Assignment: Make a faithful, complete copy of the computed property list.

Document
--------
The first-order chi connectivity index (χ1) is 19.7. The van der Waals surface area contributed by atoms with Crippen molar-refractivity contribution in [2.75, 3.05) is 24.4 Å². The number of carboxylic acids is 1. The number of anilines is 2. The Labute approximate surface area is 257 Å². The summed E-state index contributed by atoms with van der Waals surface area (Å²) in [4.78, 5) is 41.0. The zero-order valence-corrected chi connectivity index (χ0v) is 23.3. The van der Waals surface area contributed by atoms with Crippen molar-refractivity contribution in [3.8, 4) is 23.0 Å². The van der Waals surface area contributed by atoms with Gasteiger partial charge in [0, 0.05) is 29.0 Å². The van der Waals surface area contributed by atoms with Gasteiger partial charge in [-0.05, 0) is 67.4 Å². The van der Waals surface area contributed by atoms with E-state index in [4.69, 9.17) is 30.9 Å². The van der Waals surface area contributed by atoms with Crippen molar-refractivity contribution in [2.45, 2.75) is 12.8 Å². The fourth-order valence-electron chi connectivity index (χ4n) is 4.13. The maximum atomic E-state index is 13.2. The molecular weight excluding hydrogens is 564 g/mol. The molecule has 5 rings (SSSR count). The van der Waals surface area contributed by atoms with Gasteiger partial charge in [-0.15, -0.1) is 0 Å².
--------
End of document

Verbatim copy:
The first-order chi connectivity index (χ1) is 19.7. The van der Waals surface area contributed by atoms with Crippen molar-refractivity contribution in [2.75, 3.05) is 24.4 Å². The number of carboxylic acids is 1. The number of anilines is 2. The Labute approximate surface area is 257 Å². The summed E-state index contributed by atoms with van der Waals surface area (Å²) in [4.78, 5) is 41.0. The zero-order valence-corrected chi connectivity index (χ0v) is 23.3. The van der Waals surface area contributed by atoms with Crippen molar-refractivity contribution in [3.8, 4) is 23.0 Å². The van der Waals surface area contributed by atoms with Gasteiger partial charge in [0, 0.05) is 29.0 Å². The van der Waals surface area contributed by atoms with Gasteiger partial charge in [-0.05, 0) is 67.4 Å². The van der Waals surface area contributed by atoms with E-state index in [4.69, 9.17) is 30.9 Å². The van der Waals surface area contributed by atoms with Crippen molar-refractivity contribution in [2.45, 2.75) is 12.8 Å². The fourth-order valence-electron chi connectivity index (χ4n) is 4.13. The maximum atomic E-state index is 13.2. The molecular weight excluding hydrogens is 564 g/mol. The molecule has 5 rings (SSSR count). The van der Waals surface area contributed by atoms with Gasteiger partial charge in [-0.15, -0.1) is 0 Å².